“What I wish to convey in this collection is, in a word, isolation, and what it means emotionally. ‘Men Without Women’ is a concrete example of that,” said Murakami to New Yorker.

There are no extraordinary closures here. Men carry on with their glass of single malt accompanying their forlorn lives, women find peace in moving into oblivion, and the obedient jazz record lends musical life to the otherwise odd tales. Somewhat repetitive in places, a tad lacklustre this is Murakami on a slightly off-colour day. He still gets his magic right, but perhaps we’re beginning to sense what’s coming. And that’s not a good thing for a writer of Murakami’s stature.

Men Without Women: Stories, Haruki Murakami, Knopf

Support our journalism by subscribing to Scroll+ here. We welcome your comments at letters@scroll.in.
Sponsored Content BY 

Tracing the formation of Al Qaeda and its path to 9/11

A new show looks at some of the crucial moments leading up to the attack.

“The end of the world war had bought America victory but not security” - this quote from Lawrence Wright’s Pulitzer-Prize winning book, ‘The Looming Tower’, gives a sense of the growing threat to America from Al Qaeda and the series of events that led to 9/11. Based on extensive interviews, including with Bin Laden’s best friend in college and the former White House counterterrorism chief, ‘The Looming Tower’ provides an intimate perspective of the 9/11 attack.

Lawrence Wright chronicles the formative years of Al Qaeda, giving an insight in to Bin Laden’s war against America. The book covers in detail, the radicalisation of Osama Bin Laden and his association with Ayman Al Zawahri, an Egyptian doctor who preached that only violence could change history. In an interview with Amazon, Wright shared, “I talked to 600-something people, but many of those people I talked to again and again for a period of five years, some of them dozens of times.” Wright’s book was selected by TIME as one of the all-time 100 best nonfiction books for its “thoroughly researched and incisively written” account of the road to 9/11 and is considered an essential read for understanding Islam’s war on the West as it developed in the Middle East.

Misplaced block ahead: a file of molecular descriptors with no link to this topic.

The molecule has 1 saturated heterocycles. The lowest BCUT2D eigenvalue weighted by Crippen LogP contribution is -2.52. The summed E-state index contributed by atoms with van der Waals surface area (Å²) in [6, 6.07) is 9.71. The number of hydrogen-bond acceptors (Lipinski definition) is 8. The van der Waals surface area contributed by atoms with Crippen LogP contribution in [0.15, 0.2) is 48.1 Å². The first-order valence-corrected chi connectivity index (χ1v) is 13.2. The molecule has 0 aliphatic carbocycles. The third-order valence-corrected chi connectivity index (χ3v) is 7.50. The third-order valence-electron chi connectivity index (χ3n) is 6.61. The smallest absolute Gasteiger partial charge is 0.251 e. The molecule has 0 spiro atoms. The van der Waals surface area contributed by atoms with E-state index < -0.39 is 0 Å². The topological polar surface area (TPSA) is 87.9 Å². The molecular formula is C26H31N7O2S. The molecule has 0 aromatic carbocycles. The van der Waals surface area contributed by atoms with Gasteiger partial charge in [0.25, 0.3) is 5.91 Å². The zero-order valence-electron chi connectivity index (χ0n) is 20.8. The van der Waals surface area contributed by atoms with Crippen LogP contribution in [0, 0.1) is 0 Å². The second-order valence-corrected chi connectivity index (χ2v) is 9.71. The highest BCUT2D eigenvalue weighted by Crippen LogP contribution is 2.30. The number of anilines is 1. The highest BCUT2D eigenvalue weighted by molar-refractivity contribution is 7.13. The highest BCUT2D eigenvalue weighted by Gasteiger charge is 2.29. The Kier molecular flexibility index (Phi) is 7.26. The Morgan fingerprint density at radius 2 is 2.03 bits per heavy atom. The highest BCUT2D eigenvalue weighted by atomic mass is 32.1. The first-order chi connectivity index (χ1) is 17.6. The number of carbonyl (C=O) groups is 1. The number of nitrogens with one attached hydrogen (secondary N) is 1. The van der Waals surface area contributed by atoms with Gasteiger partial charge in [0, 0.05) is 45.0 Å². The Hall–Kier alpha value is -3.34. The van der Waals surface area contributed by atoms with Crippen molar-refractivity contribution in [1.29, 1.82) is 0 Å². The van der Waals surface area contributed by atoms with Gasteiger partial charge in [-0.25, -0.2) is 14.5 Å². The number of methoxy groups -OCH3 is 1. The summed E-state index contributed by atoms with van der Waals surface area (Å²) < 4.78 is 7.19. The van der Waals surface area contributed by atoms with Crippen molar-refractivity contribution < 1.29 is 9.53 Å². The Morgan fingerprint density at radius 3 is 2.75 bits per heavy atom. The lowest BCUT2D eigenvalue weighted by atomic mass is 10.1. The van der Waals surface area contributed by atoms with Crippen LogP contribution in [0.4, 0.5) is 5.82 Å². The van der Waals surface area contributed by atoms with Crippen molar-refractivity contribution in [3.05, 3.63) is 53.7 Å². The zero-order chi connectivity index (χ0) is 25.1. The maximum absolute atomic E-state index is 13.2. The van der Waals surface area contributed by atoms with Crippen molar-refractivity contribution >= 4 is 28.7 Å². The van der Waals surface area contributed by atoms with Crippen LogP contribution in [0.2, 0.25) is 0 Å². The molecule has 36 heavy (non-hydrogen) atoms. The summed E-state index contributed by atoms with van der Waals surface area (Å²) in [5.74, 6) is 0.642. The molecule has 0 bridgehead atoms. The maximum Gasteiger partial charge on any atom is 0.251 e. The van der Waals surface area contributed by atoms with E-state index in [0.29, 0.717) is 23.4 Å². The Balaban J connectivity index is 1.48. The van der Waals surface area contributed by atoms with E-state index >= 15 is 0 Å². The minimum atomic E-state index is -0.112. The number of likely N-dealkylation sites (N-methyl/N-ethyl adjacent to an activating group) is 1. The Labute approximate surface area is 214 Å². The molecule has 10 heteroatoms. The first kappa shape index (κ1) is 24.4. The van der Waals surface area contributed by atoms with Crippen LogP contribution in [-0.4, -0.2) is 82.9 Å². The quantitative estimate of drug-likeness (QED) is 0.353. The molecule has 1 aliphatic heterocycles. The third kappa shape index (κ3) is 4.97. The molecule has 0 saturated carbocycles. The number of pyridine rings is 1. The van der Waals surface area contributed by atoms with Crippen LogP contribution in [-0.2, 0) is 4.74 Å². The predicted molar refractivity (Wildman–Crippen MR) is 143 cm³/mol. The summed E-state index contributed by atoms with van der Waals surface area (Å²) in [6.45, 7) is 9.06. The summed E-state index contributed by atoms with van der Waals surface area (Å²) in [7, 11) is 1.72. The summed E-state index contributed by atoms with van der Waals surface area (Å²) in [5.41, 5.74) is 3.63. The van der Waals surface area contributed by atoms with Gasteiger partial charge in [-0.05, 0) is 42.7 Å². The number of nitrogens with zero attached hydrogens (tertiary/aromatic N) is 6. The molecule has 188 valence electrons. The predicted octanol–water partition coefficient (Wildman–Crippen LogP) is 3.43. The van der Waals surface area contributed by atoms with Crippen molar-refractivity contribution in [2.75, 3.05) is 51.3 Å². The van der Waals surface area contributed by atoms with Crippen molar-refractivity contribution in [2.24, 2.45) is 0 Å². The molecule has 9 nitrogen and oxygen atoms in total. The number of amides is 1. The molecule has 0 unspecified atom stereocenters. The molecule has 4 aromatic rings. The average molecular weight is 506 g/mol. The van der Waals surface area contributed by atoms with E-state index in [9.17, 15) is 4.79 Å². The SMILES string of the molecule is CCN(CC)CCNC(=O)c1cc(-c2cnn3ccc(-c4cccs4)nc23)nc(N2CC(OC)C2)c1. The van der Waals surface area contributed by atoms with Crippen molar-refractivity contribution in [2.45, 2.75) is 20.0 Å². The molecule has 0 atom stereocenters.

‘The Looming Tower’ also dwells on the response of key US officials to the rising Al Qaeda threat, particularly exploring the turf wars between the FBI and the CIA. This has now been dramatized in a 10-part mini-series of the same name. Adapted by Dan Futterman (of Foxcatcher fame), the series mainly focuses on the hostilities between the FBI and the CIA. Some major characters are based on real people - such as John O’ Neill (FBI’s foul-mouthed counterterrorism chief played by Jeff Daniels) and Ali Soufan (O’ Neill’s Arabic-speaking mentee who successfully interrogated captured Islamic terrorists after 9/11, played by Tahar Rahim). Some are composite characters, such as Martin Schmidt (O’Neill’s CIA counterpart, played by Peter Sarsgaard).

The series, most crucially, captures just how close US intelligence agencies had come to foiling Al Qaeda’s plans, just to come up short due to internal turf wars. It follows the FBI and the CIA as they independently follow intelligence leads in the crises leading up to 9/11 – the US Embassy bombings in East Africa and the attack on US warship USS Cole in Yemen – but fail to update each other. The most glaring example is of how the CIA withheld critical information – Al Qaeda operatives being hunted by the FBI had entered the United States - under the misguided notion that the CIA was the only government agency authorised to deal with terrorism threats.

The depth of information in the book has translated into a realistic recreation of the pre-9/11 years on screen. The drama is even interspersed with actual footage from the 9/11 conspiracy, attack and the 2004 Commission Hearing, linking together the myriad developments leading up to 9/11 with chilling hindsight. Watch the trailer of this gripping show below.

Play

The Looming Tower is available for streaming on Amazon Prime Video, along with a host of Amazon originals and popular movies and TV shows. To enjoy unlimited ad free streaming anytime, anywhere, subscribe to Amazon Prime Video.

This article was produced by the Scroll marketing team on behalf of Amazon Prime Video and not by the Scroll editorial team.